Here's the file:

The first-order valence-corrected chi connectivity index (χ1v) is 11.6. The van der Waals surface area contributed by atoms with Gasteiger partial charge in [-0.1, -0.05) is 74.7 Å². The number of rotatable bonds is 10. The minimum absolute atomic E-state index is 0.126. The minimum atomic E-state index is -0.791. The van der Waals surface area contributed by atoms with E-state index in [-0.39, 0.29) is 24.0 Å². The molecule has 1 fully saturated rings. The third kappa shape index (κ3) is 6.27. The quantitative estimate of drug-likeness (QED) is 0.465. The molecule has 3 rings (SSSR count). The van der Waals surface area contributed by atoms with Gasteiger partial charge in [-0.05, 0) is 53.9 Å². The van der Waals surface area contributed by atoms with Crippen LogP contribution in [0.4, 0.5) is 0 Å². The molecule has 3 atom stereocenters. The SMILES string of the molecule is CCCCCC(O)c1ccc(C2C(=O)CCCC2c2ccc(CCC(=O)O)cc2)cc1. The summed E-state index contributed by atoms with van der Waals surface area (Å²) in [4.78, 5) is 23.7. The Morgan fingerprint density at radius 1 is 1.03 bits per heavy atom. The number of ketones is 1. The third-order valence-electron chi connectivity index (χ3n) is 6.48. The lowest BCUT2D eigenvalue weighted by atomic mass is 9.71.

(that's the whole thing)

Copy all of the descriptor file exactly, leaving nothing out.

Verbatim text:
The first-order valence-corrected chi connectivity index (χ1v) is 11.6. The van der Waals surface area contributed by atoms with Gasteiger partial charge in [-0.1, -0.05) is 74.7 Å². The number of rotatable bonds is 10. The minimum absolute atomic E-state index is 0.126. The minimum atomic E-state index is -0.791. The van der Waals surface area contributed by atoms with E-state index in [-0.39, 0.29) is 24.0 Å². The molecule has 1 fully saturated rings. The third kappa shape index (κ3) is 6.27. The quantitative estimate of drug-likeness (QED) is 0.465. The molecule has 3 rings (SSSR count). The van der Waals surface area contributed by atoms with Gasteiger partial charge in [-0.05, 0) is 53.9 Å². The van der Waals surface area contributed by atoms with Crippen LogP contribution in [0.4, 0.5) is 0 Å². The molecule has 3 atom stereocenters. The SMILES string of the molecule is CCCCCC(O)c1ccc(C2C(=O)CCCC2c2ccc(CCC(=O)O)cc2)cc1. The summed E-state index contributed by atoms with van der Waals surface area (Å²) in [4.78, 5) is 23.7. The Morgan fingerprint density at radius 1 is 1.03 bits per heavy atom. The number of ketones is 1. The third-order valence-electron chi connectivity index (χ3n) is 6.48. The lowest BCUT2D eigenvalue weighted by atomic mass is 9.71.